Thursday, August 13, 2009

Health Care Creed

In the midst of the partisan screaming over health care reform, it seems like few people are taking the time to consider the larger theological and moral issues at hand.

As a Christian, I believe that each and every one of God's children is of sacred worth, and that access to quality, affordable health care is a fundamental right of all human beings, not just those who have the means to afford it.

Although I voted for President Obama and my theological and moral convictions generally cause me to lean toward the political left, I don't know enough yet about the specific proposals for health care reform to know whether I would be in favor of a specific bill or not.

What I do know is that in Matthew 25, when Jesus talks about the differences between the sheep and the goats (those who are participating in the life of the Kingdom of God, and those who are not, respectively), one of the identifying marks of the sheep is caring for the "least of these" when they are sick, because whatever one does to any of God's children, they do unto God.

With that in mind, I'd like to share something I received in an email the other day from Tony Garr, director of the Tennessee Health Care Campaign (THCC), which contained a "Health Care Creed" developed by People Improving Communities through Organizing (PICO), and Sojourners.

As one of God's children, I believe that protecting the health of each human being is a profoundly important personal and communal responsibility for people of faith.

I believe God created each person in the divine image to be spiritually and physically healthy. I feel the pain of sickness and disease in our broken world (Genesis 1:27, Romans 8:22).

I believe life and healing are core tenets of the Christian life. Christ's ministry included physical healing, and we are called to participate in God's new creation as instruments of healing and redemption (Matthew 4:23, Luke 9:1-6; Mark 7:32-35, Acts 10:38). Our nation should strive to ensure all people have access to life-giving treatments and care.

I believe, as taught by the Hebrew prophets and Jesus, that the measure of a society is seen in how it treats the most vulnerable. The current discussion about health-care reform is important for the United States to move toward a more just system of providing care to all people (Isaiah 1:16-17, Jeremiah 7:5-7, Matthew 25:31-45).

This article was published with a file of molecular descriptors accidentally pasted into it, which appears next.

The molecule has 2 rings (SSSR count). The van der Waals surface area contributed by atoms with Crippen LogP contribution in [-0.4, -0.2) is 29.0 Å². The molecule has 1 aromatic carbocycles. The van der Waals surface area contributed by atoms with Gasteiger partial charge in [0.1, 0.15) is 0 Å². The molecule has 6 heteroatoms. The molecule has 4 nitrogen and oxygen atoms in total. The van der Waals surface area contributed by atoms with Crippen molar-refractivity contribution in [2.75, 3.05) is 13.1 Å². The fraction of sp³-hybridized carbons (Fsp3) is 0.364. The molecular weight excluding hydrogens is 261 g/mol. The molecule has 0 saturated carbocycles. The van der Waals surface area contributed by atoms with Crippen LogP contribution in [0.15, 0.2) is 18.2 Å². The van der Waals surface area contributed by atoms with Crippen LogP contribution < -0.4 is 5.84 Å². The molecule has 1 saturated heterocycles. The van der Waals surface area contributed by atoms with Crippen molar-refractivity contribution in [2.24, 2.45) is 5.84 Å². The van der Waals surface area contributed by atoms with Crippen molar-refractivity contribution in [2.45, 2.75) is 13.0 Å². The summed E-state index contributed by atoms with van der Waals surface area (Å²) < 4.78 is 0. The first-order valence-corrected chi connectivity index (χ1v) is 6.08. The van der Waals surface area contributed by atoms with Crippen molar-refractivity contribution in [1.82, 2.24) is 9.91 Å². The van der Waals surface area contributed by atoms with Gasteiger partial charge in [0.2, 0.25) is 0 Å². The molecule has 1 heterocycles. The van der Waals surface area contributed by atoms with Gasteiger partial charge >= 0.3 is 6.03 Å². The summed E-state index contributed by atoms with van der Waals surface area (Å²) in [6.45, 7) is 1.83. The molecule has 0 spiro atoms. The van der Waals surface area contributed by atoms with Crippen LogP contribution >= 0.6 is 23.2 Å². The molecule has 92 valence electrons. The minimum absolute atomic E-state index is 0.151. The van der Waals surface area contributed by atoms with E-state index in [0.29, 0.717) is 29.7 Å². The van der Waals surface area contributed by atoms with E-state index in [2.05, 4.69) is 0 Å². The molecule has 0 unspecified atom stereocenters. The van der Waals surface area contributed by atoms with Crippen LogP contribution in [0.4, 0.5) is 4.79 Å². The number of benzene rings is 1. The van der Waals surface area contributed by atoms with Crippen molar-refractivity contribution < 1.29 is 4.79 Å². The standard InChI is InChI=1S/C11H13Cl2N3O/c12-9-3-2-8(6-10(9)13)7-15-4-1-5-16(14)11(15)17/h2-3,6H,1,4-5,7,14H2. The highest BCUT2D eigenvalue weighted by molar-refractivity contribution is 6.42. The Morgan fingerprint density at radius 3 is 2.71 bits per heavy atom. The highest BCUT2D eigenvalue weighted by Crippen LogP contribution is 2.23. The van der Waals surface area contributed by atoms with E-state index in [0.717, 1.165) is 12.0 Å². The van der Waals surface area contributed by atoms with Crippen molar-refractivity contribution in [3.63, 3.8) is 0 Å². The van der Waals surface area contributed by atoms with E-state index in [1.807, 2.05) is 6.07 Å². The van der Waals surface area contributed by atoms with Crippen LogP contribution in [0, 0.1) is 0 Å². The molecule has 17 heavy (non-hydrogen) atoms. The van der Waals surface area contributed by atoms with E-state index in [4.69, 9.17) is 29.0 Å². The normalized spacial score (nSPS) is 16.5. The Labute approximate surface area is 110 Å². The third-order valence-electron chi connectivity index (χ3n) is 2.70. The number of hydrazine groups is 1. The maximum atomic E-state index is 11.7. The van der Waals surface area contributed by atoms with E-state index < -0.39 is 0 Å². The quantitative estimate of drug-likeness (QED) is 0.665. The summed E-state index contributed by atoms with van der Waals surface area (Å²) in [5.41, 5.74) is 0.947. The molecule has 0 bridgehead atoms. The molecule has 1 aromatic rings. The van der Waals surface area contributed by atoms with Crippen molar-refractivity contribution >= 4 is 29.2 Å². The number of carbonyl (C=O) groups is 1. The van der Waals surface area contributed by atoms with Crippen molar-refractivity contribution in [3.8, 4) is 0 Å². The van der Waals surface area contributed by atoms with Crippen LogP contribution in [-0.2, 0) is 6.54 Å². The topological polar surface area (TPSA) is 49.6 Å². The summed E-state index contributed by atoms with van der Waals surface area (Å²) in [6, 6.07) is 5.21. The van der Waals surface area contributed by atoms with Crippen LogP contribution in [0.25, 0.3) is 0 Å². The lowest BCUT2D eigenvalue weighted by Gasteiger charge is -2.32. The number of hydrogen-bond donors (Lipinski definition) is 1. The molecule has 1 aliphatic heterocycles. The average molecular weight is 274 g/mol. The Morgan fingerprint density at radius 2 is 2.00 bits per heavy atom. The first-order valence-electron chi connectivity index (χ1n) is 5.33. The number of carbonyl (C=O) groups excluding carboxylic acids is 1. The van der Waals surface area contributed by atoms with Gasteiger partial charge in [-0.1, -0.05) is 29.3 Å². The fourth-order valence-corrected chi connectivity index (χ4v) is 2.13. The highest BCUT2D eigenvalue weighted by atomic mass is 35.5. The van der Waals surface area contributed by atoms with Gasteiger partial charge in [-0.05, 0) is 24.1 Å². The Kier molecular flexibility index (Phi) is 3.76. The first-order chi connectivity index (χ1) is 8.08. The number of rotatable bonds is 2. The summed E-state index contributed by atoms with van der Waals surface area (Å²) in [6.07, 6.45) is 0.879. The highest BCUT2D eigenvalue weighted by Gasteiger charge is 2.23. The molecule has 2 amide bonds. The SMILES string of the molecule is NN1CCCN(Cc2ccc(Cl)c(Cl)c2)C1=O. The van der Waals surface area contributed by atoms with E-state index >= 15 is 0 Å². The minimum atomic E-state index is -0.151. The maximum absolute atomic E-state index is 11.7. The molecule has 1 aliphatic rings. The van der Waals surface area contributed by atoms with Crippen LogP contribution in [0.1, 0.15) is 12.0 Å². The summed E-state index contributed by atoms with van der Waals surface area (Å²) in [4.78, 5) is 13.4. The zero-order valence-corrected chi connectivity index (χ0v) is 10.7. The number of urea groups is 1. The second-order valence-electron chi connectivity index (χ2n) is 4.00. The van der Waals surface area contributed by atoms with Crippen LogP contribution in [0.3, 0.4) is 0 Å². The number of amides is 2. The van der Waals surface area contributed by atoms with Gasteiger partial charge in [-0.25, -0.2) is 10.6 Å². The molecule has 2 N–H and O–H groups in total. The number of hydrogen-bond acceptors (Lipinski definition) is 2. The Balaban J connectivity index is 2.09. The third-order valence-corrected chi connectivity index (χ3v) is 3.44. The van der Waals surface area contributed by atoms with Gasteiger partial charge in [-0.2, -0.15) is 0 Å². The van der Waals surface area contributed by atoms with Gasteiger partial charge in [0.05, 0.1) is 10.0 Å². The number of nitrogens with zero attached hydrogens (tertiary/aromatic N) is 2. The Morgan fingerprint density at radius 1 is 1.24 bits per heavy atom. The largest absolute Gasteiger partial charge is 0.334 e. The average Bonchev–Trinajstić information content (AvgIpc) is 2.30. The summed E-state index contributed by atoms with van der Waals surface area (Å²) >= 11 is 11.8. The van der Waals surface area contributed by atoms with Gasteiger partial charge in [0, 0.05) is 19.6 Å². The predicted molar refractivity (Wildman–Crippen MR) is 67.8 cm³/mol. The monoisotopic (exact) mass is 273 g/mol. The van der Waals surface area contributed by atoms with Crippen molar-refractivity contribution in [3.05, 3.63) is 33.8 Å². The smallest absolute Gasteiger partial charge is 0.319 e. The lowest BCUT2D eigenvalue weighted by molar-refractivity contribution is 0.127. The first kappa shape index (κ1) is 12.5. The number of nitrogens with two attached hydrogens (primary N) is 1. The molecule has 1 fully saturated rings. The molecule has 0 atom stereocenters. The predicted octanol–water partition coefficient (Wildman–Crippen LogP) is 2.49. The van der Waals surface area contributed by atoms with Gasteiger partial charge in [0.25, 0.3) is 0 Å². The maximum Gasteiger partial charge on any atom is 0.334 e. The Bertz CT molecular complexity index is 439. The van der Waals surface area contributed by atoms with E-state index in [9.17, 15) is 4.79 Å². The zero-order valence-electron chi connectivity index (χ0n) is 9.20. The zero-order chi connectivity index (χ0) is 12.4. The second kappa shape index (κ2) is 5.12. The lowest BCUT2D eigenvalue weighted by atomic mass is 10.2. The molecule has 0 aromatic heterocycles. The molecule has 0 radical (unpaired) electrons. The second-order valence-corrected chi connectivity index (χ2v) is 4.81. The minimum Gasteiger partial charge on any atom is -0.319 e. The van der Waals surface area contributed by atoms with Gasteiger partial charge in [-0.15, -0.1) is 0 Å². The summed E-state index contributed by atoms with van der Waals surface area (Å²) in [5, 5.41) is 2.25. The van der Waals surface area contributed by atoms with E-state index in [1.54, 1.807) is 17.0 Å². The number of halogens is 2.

I believe that all people have a moral obligation to tell the truth. To serve the common good of our entire nation, all parties debating reform should tell the truth and refrain from distorting facts or using fear-based messaging (Leviticus 19:11; Ephesians 4:14-15, 25; Proverbs 6:16-19).

I believe that Christians should seek to bring health and well-being (shalom) to the society into which God has placed us, for a healthy society benefits all members (Jeremiah 29:7).

I believe in a time when all will live long and healthy lives, from infancy to old age (Isaiah 65:20), and "mourning and crying and pain will be no more" (Revelation 21:4). My heart breaks for my brothers and sisters who watch their loved ones suffer, or who suffer themselves, because they cannot afford a trip to the doctor. I stand with them in their suffering.

I believe health-care reform must rest on a foundation of values that affirm each and every life as a sacred gift from the Creator (Genesis 2:7).

If you share the conviction that health is a fundamental right of all God's children, regardless of your political leanings, I hope you will share this creed with others on your blog, Facebook page, or whatever other means you have of communicating your beliefs to others.

(Note: the biblical passages cited and linked above are not intended as "proof-texts" to argue that God is in favor of one political position over another. They're simply intended to point to some biblical passages that inform these convictions. If you read and interpret these and other biblical passages differently, I affirm and honor your convictions, just as I hope you will affirm and honor mine.)

1 comment:

Ingrid said...

Matt, thank you so much for this. Well put.